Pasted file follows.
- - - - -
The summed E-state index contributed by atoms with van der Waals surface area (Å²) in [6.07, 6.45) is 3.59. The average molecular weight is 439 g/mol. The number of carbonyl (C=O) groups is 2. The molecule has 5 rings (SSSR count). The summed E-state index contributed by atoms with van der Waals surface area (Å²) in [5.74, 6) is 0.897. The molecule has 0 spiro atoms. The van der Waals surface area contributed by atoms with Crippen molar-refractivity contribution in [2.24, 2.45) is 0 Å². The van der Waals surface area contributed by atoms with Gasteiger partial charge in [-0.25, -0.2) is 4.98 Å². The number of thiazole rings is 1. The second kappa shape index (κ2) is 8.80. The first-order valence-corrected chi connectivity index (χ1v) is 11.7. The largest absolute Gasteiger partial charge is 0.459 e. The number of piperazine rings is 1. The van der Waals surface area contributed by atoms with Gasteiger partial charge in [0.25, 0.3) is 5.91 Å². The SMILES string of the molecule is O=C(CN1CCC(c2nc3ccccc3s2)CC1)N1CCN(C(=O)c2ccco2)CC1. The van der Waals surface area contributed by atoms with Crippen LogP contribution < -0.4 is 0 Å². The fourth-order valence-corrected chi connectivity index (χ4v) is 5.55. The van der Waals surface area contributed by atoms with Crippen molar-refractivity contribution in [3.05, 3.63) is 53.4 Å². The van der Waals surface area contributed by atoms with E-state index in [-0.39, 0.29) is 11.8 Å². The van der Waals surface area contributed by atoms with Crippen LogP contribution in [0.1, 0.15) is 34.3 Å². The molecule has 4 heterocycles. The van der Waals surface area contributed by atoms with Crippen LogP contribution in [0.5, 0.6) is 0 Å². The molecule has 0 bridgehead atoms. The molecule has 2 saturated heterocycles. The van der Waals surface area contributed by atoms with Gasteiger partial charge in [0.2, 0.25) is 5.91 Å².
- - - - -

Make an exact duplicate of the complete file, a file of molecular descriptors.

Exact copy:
The summed E-state index contributed by atoms with van der Waals surface area (Å²) in [6.07, 6.45) is 3.59. The average molecular weight is 439 g/mol. The number of carbonyl (C=O) groups is 2. The molecule has 5 rings (SSSR count). The summed E-state index contributed by atoms with van der Waals surface area (Å²) in [5.74, 6) is 0.897. The molecule has 0 spiro atoms. The van der Waals surface area contributed by atoms with Crippen molar-refractivity contribution in [2.24, 2.45) is 0 Å². The van der Waals surface area contributed by atoms with Gasteiger partial charge in [-0.25, -0.2) is 4.98 Å². The number of thiazole rings is 1. The second kappa shape index (κ2) is 8.80. The first-order valence-corrected chi connectivity index (χ1v) is 11.7. The largest absolute Gasteiger partial charge is 0.459 e. The number of piperazine rings is 1. The van der Waals surface area contributed by atoms with Gasteiger partial charge in [0.25, 0.3) is 5.91 Å². The SMILES string of the molecule is O=C(CN1CCC(c2nc3ccccc3s2)CC1)N1CCN(C(=O)c2ccco2)CC1. The van der Waals surface area contributed by atoms with Crippen LogP contribution < -0.4 is 0 Å². The fourth-order valence-corrected chi connectivity index (χ4v) is 5.55. The van der Waals surface area contributed by atoms with Crippen molar-refractivity contribution in [3.05, 3.63) is 53.4 Å². The van der Waals surface area contributed by atoms with E-state index in [-0.39, 0.29) is 11.8 Å². The van der Waals surface area contributed by atoms with Crippen LogP contribution in [0.1, 0.15) is 34.3 Å². The molecule has 4 heterocycles. The van der Waals surface area contributed by atoms with Crippen LogP contribution in [0.5, 0.6) is 0 Å². The molecule has 0 bridgehead atoms. The molecule has 2 saturated heterocycles. The van der Waals surface area contributed by atoms with Gasteiger partial charge in [0.2, 0.25) is 5.91 Å².